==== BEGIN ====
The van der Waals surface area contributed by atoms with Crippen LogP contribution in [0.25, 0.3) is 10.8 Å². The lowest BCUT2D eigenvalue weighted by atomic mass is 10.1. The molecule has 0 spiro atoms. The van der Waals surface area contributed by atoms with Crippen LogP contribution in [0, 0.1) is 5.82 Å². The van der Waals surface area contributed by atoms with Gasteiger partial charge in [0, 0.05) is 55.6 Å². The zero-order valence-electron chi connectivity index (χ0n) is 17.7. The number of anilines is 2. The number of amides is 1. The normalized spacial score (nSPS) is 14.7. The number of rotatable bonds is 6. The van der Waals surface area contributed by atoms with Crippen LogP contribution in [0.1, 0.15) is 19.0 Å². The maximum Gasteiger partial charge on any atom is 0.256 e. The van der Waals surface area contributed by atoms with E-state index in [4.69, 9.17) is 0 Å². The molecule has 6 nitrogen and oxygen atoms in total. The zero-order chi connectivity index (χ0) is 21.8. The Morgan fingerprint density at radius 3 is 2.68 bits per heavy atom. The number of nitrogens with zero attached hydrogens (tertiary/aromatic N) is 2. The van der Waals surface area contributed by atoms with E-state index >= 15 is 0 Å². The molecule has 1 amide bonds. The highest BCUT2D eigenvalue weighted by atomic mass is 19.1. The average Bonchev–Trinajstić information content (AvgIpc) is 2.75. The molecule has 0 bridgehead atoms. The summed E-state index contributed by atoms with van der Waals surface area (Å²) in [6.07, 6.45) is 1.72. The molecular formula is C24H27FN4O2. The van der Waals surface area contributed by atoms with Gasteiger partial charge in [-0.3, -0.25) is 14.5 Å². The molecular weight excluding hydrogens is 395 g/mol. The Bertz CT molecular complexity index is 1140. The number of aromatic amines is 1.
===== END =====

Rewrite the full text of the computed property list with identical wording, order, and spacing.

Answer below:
The van der Waals surface area contributed by atoms with Crippen LogP contribution in [0.25, 0.3) is 10.8 Å². The lowest BCUT2D eigenvalue weighted by atomic mass is 10.1. The molecule has 0 spiro atoms. The van der Waals surface area contributed by atoms with Crippen LogP contribution in [0, 0.1) is 5.82 Å². The van der Waals surface area contributed by atoms with Gasteiger partial charge in [0, 0.05) is 55.6 Å². The zero-order valence-electron chi connectivity index (χ0n) is 17.7. The number of anilines is 2. The number of amides is 1. The normalized spacial score (nSPS) is 14.7. The number of rotatable bonds is 6. The van der Waals surface area contributed by atoms with Crippen LogP contribution in [0.1, 0.15) is 19.0 Å². The maximum Gasteiger partial charge on any atom is 0.256 e. The van der Waals surface area contributed by atoms with E-state index in [4.69, 9.17) is 0 Å². The molecule has 6 nitrogen and oxygen atoms in total. The zero-order chi connectivity index (χ0) is 21.8. The Morgan fingerprint density at radius 3 is 2.68 bits per heavy atom. The number of nitrogens with zero attached hydrogens (tertiary/aromatic N) is 2. The van der Waals surface area contributed by atoms with E-state index >= 15 is 0 Å². The molecule has 1 amide bonds. The highest BCUT2D eigenvalue weighted by atomic mass is 19.1. The average Bonchev–Trinajstić information content (AvgIpc) is 2.75. The molecule has 0 bridgehead atoms. The summed E-state index contributed by atoms with van der Waals surface area (Å²) in [6.07, 6.45) is 1.72. The molecular formula is C24H27FN4O2. The van der Waals surface area contributed by atoms with Gasteiger partial charge in [-0.3, -0.25) is 14.5 Å². The molecular weight excluding hydrogens is 395 g/mol. The Bertz CT molecular complexity index is 1140. The number of aromatic amines is 1.